Coming upon two others in need – former Tin Man, Wyatt Cain (Neal McDonough) and the frightened and cowardly Raw (Raoul Trajillo), DG helps their cause but why does the O.Z look so familiar, and what does DG and her supposed knowledge have to do with it? Does the Mystic Man (Richard Dreyfuss) hold the answers, or are the answers inside DG?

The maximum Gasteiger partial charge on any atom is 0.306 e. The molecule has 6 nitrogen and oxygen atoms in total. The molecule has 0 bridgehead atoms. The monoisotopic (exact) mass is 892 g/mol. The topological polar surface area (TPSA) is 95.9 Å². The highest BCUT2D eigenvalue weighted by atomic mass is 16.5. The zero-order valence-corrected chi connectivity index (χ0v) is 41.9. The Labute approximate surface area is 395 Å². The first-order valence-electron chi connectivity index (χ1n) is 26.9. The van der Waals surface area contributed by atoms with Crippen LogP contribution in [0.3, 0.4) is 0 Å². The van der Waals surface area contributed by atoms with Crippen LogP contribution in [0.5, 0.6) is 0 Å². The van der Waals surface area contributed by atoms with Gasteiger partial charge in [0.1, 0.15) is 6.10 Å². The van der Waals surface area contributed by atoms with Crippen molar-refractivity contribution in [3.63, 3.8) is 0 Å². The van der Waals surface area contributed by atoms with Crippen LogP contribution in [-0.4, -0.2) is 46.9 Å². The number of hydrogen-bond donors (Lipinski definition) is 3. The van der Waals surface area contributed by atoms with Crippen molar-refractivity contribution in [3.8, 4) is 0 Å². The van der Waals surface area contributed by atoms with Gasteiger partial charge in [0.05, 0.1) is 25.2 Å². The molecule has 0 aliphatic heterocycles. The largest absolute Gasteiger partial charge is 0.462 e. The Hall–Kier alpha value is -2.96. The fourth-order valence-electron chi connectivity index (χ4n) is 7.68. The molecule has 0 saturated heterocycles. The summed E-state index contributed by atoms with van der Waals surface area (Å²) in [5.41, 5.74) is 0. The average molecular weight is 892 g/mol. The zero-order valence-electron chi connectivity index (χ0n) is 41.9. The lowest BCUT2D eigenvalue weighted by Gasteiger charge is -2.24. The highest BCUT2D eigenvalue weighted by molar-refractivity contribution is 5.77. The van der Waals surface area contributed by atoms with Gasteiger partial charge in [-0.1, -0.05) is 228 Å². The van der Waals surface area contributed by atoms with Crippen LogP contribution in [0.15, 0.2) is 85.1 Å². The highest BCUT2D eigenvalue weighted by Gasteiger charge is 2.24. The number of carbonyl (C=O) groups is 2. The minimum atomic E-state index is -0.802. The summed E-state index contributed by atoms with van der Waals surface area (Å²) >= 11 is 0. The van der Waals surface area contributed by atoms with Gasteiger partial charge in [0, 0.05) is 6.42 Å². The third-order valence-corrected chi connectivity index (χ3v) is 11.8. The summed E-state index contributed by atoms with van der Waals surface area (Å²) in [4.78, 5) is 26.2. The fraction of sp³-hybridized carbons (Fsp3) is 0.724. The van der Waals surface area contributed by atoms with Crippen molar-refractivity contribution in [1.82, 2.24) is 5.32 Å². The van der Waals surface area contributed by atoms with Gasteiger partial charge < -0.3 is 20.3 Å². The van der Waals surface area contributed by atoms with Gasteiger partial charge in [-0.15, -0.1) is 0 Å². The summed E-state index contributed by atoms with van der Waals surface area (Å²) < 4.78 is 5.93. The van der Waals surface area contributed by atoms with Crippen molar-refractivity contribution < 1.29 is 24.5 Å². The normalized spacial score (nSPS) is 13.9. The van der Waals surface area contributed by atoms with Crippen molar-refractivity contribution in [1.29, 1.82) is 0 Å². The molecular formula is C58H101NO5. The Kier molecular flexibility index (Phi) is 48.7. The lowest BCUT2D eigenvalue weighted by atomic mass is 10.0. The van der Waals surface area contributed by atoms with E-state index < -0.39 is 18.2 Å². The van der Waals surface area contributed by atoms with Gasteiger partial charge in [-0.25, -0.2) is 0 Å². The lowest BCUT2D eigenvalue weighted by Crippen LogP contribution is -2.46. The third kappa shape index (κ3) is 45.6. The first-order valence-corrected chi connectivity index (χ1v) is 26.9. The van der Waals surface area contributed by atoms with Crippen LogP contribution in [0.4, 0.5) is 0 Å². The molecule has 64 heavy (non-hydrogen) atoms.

Part one ends just as it should. Leaving you trying to catch your breath with the heroine in danger and another protagonist is thought dead, and even more importantly – wanting more. Looking back, I cannot say as I was too impressed with the comparisons this miniseries drew from its inspiration. It is, of course based upon the classic children’s story, The Wizard of OZ. Most new translations of classic material have so much tongue-in-cheek humor as to pay homage to whatever it is modernizing. And the ones that have interested me have been the better for it. I didn’t really “connect” with this re-telling like I did with the re-imagining of Alice. Mainly because, and to be fair, I’ve only seen The Wizard of OZ once as a child. All the links seemed meaningless. However, I did notice several comical remarks which no doubt, were in reference to the classic story (for example, Cain’s comrades constantly reminding him to “have a heart”) and did nothing to lessen the originality of this adaptation.